Eating a regular breakfast is important to a teen's health and to maintaining a healthy weight, says a recent study.
When you grew up, did your parents teach you to have breakfast every day? Are you imparting that wisdom to your kids? I’m attempting to do that with my kids as well and understand how difficult it is to reinforce that message. Between crazy schedules and teens waking up with seconds to spare before school, and complaining of not feeling hungry for breakfast, sometimes it is hard to know just how far to push. After all, we’ve skipped breakfast from time to time, and our bodies are doing ok...right?
Turns out breakfast is not just for champions but for teens and a healthy weight, says the study in the journal Pediatrics. So, perhaps pushing more is just what we all should be doing.
Eating breakfast = lower BMI
Researchers at the University of Minnesota followed teens over a 5 year period and found that regular breakfast consumption was associated with a lower body mass index (BMI) compared to teens who didn’t eat breakfast regularly. What was interesting was there seemed to be a dose response independent of all other variables – meaning that the more breakfastdays there were, the lower the BMI. And, this trend was found in both boys and girls.
The breakfast skippers tended to be non-white, from lower socio-economic brackets, older teens and had higher BMIs.
The frequent breakfast eaters were noted to be more physically active compared to the non-breakfast eaters. An interesting observation is this study is that breakfast frequency seemed to decrease as the teen years progressed in general, and that many teens use skipping breakfast as a misguided way to control their weight.
What we can say about these results is that breakfast seems important. What we can also say is that there seems to be a societal gap right now in who is having breakfast and who is not. This is a teachable moment for public health programs and for educators and coaches to keep in mind whenworking with youths who fall into the breakfast-skipping group. This group is worrisome because they are at risk for obesity and, because they are teens, the weight problem could persist into adult life if not controlled right away. Having a high BMI as a teen is an ominous sign for later adult weight issues, which can lead to all sorts of other problems such as type II diabetes and heart disease.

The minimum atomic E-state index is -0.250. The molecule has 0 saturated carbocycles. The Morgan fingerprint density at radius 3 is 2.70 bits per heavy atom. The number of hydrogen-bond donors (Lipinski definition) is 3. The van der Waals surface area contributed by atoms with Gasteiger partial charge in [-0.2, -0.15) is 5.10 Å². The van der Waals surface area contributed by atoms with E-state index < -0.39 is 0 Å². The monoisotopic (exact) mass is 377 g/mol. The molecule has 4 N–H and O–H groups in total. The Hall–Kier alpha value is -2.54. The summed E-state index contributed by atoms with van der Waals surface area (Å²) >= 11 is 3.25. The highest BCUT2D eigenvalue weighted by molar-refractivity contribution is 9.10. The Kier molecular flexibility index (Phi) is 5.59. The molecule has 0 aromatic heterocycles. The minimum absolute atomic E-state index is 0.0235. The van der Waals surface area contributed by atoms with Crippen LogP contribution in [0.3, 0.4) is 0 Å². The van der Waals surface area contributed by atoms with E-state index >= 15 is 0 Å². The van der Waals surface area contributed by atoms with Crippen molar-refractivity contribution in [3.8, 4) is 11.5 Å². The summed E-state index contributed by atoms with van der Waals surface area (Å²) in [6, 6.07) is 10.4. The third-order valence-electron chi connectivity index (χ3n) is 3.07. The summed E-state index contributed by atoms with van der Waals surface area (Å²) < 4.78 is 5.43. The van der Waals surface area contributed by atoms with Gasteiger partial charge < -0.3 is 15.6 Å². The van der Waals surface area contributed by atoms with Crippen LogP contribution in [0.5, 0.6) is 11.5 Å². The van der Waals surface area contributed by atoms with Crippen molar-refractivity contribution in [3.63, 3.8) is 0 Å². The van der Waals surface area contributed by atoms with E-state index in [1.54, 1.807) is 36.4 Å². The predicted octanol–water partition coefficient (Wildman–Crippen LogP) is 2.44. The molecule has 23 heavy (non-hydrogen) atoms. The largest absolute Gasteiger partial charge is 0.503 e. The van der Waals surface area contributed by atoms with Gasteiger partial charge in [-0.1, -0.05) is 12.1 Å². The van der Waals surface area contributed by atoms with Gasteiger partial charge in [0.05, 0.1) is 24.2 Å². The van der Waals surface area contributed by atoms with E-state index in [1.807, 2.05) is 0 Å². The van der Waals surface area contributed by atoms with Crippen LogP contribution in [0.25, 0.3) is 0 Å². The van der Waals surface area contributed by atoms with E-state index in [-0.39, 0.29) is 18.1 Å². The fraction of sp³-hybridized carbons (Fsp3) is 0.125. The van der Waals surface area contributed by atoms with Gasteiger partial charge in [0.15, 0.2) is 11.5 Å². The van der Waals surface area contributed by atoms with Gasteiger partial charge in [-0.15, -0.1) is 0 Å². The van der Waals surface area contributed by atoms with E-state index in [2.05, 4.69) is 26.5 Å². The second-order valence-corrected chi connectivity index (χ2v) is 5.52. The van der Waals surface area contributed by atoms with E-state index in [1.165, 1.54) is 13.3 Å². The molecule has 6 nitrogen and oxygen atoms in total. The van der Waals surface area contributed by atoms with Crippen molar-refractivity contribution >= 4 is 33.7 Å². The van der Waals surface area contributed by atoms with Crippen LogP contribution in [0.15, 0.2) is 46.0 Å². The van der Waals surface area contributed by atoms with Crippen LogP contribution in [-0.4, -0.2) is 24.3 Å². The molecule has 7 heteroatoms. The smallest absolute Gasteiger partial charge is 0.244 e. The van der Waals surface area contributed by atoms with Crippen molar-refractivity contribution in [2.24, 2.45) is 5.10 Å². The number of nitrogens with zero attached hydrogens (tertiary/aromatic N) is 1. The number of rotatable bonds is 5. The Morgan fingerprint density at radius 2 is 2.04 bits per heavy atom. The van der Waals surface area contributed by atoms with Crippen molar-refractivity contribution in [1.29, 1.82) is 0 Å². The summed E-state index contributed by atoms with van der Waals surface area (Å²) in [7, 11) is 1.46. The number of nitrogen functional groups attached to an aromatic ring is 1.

Important health implications for families
Societal programs and issues aside, studies like this have a number of important health implications for families, even knowing that we need to have more studies to learn more. Now,when your teen says, “I don’t have time for breakfast” or asks “What’s the point?”, you can tell them about this study. I guarantee that it is important information your teen will be interested in hearing (Don’t be fooled by the poker face you may get in response to your comments. Your teen is very much interested in his or her weight and appearance and is listening).
The points you need to convey are very simple:
- Daily breakfast is important for a healthy weight
- Physical exercise is important for a healthy weight
- Breakfast and physical exercise together seem to be the magic equation for a healthy weight
Other studies have shown great value in the family meal. While these studies have focused on dinner, whose to say that meal couldn’t be breakfast?
In my family, we have breakfast together often and sometimes it can be the best way to start everyone off on the right foot!
Breakfast doesn’t have to be fancy or elaborate. You don’t have to become June Cleaver and start making ham and eggs every morning. The goal is just to be sure that every child in your home has breakfast every day.
Send your teen an e-mail
Another great way to reinforce this concept to your child is to print the study I referred to and leave it on the counter or email your teen the URL to the study. Teens are very “me” focused. If they are given concrete information that makes sense to them, they will look into it and follow it. They are also very likely to believe outside experts over their parents. So, use the experts you have at your disposal: school health teachers, your child's pediatrician, grandparents, and reliable health information websites.
Finally, don't forget to teach by example. Kids do best when they have the support of their parents and you are truly their best role model. So, eat a good breakfast yourself and soon you'll find your entire family more energetic and at healthier BMIs.
Gwen O'Keffee is a pediatrician from Massachusetts.
Updated May 5, 2011